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Publication numberUS7083024 B2
Publication typeGrant
Application numberUS 10/224,858
Publication dateAug 1, 2006
Filing dateAug 20, 2002
Priority dateAug 20, 2002
Fee statusPaid
Also published asCA2411307A1, US20040035633
Publication number10224858, 224858, US 7083024 B2, US 7083024B2, US-B2-7083024, US7083024 B2, US7083024B2
InventorsRon Bergman, Donn Eide
Original AssigneeArctic Cat Inc.
Export CitationBiBTeX, EndNote, RefMan
External Links: USPTO, USPTO Assignment, Espacenet
Three-point engine mount
US 7083024 B2
Abstract
An engine mount system for connecting an engine to a chassis, includes a mounting plate and first, second and third engine mounts. The first engine mount secures a first engine side to a first side of the chassis. The second and third engine mounts secure the mounting plate to the chassis. The mounting plate is also secured to a second side of the engine and is configured to mount a drive shaft of the engine and a driven shaft of a vehicle transmission system.
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Claims(20)
1. An engine mount system for connecting an engine and continuously variable transmission to a chassis, the engine including an engine drive shaft, the continuously variable transmission having a driven shaft propelled by a belt extending from the drive shaft, the system comprising;
a mounting plate;
a first engine mount securing a first engine side to a chassis first side, the first engine side being secured to the chassis first side without a mounting plate disposed therebetween, the first engine mount including an elastic vibration damping material; and
a second and third engine mount securing the mounting plate to a chassis second side, the second and third engine mounts including an elastic vibration damping material;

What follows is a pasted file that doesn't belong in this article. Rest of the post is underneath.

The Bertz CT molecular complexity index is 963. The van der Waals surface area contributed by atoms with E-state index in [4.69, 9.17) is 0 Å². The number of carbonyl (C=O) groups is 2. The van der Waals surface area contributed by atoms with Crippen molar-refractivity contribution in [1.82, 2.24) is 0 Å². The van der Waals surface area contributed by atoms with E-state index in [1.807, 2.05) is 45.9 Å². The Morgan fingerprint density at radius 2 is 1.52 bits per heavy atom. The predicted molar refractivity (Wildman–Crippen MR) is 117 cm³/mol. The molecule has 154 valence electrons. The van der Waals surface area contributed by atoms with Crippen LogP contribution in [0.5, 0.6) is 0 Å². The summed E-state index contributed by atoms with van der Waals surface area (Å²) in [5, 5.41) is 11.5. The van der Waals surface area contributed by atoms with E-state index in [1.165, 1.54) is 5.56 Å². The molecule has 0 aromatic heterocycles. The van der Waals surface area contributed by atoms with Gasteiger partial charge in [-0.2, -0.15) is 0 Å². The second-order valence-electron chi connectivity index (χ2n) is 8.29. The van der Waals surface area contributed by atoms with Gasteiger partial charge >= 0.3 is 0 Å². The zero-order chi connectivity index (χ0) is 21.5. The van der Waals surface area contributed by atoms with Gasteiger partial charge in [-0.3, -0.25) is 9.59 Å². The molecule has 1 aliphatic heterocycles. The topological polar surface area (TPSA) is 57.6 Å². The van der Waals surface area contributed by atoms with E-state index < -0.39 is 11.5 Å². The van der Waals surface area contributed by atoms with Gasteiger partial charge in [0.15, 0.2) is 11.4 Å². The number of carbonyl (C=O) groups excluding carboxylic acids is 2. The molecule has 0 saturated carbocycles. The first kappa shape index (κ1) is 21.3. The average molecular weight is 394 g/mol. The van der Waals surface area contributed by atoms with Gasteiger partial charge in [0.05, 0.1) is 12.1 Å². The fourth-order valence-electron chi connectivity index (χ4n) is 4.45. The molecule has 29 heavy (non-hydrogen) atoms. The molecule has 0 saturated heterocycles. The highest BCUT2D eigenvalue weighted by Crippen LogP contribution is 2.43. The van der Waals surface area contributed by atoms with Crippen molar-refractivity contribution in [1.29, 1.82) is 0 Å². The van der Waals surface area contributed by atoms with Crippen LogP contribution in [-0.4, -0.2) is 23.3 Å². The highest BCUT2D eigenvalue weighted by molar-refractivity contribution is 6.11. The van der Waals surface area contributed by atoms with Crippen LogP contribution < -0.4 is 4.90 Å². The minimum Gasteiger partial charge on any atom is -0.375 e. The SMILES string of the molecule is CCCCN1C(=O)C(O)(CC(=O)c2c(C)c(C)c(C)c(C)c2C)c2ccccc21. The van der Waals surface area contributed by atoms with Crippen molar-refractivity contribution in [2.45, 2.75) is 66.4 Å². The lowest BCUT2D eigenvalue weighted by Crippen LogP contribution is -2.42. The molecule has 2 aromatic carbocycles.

wherein a second engine side is rigidly mounted to the mounting plate and the mounting plate comprises a first aperture rotatably receiving the engine drive shaft and a second aperture rotatably receiving a driven shaft of a vehicle power transmission, the engine drive shaft bearing drive sheaves of the continuously variable transmission and the driven shaft bearing driven sheaves of the continuously variable transmission.
2. The system of claim 1 wherein the mounting plate comprises a front half and a back half, and wherein the second engine mount is held by the front half of the mounting plate and the third engine mount is held in the back half of the mounting plate.
3. The system of claim 2 wherein the engine drive shaft is mounted to the front half of the mounting plate and the driven shaft is mounted to the back half of the mounting plate.
4. The system of claim 1 wherein the mounting plate is configured for fastening to the second engine side.
5. The system of claim 1 wherein the first, second and third engine mounts comprise a shock absorbing material and a fastener retained within the shock absorbing material.
6. The system of claim 5 wherein the fastener is rhombus-shaped.
7. The system of claim 5 wherein the engine mounts have a shape relative to the fastener that there is more shock absorbing material between the fastener and vertical boundaries of the engine mount than the amount of shock absorbing material between the fastener and horizontal boundaries of the engine mount.
8. The system of claim 7 wherein the engine mounts are circular-shaped.
9. A snowmobile, comprising;
a chassis having a first side and a second side;
an engine having a first side and a second side; and
the engine mount system of claim 1.
10. A method of mounting an engine to a chassis, the method comprising;
securing a first engine side to a first chassis side with a first engine mount, without a mounting plate disposed between the first chassis side and the first engine side, the first engine mount including an elastic vibration damping material;